The acoustic field generated by the two pumps creates a grating via the elasto-optic effect, resulting in coupling between the signals located at frequencies ω3 and ω4. At this point we depart from the treatment in , and note that in general the difference in the signal modes will be detuned by an amount Δβ = q − (β2 − β1) from the centre of the Brillouin resonance. Assuming that the signals are much smaller in amplitude than either of the pump modes, the coupled amplitude equations for the signal modes are thenequations (4)–(5) and (8) can be solved numerically to determine the power carried by the signal modes, and hence to compute the degree of mode conversion along the waveguide. The “raw” optical isolation, that is, the isolation achievable provided the modes can be perfectly filtered, is then given by
3. Acoustic and optical modes in chalcogenide rib waveguides
Before solving Eq. (4–5) and Eq. (8) we must determine the nature of the acoustic and electromagnetic modes that exist within the guide. To achieve maximum conversion of the signal from the fundamental mode at ω3 to a higher order mode at ω4 several requirements must be satisfied. First, the optical modes must be of the same or similar polarization, to ensure that the quantity is non-zero. The symmetry of the acoustic mode must also be appropriate for driving the inter-band transition, and there should be significant overlap with the optical field intensity – acoustic modes of the wrong symmetry will result in the coupling integrals Qij and Q″ij being equal to zero. In addition, it is desirable that the quantity Δβ be as small as possible, so as to match momentum between the acoustic field and the transition between the signal modes. These considerations mean that the waveguide must not only be multi-moded but also that the modes must have a very similar group velocity extending over as large a bandwidth as possible. This means that the modes should be sufficiently far from cut-off that the waveguide dispersion is very small.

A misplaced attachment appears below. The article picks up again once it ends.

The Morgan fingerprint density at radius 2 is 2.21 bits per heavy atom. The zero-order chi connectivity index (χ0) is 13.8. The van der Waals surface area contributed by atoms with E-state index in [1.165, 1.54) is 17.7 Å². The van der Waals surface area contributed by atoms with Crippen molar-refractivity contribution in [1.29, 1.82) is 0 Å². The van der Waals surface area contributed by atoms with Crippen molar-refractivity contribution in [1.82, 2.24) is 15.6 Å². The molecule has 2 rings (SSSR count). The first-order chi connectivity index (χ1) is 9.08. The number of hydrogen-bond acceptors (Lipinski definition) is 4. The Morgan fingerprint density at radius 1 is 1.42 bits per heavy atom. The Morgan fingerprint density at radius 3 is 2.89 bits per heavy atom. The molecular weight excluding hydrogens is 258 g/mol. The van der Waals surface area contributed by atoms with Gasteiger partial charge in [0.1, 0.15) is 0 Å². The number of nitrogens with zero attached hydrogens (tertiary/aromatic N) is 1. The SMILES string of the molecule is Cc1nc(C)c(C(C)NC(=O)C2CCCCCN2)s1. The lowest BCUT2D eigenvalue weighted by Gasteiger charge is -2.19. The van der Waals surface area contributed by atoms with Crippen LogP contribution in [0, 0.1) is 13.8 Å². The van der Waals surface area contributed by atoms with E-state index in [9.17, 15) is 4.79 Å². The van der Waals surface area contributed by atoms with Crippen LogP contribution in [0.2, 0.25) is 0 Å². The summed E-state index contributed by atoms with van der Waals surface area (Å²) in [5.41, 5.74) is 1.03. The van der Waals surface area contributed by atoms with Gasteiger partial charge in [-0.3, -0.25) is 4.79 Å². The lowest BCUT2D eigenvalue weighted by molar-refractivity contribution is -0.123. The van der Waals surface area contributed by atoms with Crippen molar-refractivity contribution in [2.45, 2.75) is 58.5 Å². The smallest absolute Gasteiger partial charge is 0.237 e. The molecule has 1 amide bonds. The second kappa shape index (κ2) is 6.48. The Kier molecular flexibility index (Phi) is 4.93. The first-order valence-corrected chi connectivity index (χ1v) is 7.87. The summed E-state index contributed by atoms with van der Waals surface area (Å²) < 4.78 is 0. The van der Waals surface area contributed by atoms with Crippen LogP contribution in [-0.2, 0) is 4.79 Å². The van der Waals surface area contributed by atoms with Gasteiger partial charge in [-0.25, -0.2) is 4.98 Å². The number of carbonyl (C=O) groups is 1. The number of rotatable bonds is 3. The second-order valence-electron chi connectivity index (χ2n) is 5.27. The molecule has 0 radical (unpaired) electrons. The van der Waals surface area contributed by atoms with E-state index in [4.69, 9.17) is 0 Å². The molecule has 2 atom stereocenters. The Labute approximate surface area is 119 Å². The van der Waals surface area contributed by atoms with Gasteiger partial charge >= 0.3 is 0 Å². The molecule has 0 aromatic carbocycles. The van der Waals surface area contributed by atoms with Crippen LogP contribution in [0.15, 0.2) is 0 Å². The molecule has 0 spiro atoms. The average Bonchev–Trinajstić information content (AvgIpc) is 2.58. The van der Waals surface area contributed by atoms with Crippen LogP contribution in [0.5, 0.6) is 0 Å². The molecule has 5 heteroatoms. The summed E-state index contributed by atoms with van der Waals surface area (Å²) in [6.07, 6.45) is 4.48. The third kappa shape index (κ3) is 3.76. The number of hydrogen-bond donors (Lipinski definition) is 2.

With these factors in mind we consider a waveguide geometry that has previously been shown to exhibit strong Brillouin response – the chalcogenide rib waveguide (see Fig. 2(b)). These waveguides are also multi-moded  provided that we choose a sufficiently wide rib; in the following we choose a rib of width 4 μm with a height of 380 nm on a slab with thickness 470 nm, placed on a silica substrate and covered completely with a silica coating. These dimensions have been chosen because they have previously been demonstrated as practical for on-chip SBS-based experiments [16, 17, 23], with reasonable insertion loss (∼ 4dB per facet) and moderate waveguide losses ∼ 0.2dB/cm . Optimization of the waveguide parameters to increase the device bandwidth is considered in Section 5. In principle it is possible to remove the Silica coating and still achieve confinement of both optical and acoustic fields, however in practice it is desirable to have some protective covering over the light-guiding rib to reduce losses. In the vicinity of λ = 1550 nm the rib has a refractive index of nAs2S3 = 2.37, while the substrate has a refractive index of nSiO2 = 1.44. In Fig. 3 we show the dispersion curves of the TE-like modes, which possess a dominant electric field component oriented along the x-axis, for this waveguide geometry. Several modes, displaying both odd and even symmetry, are available in this frequency range; following the classification of Goell and others  we consider the (even), (odd) and (even) modes.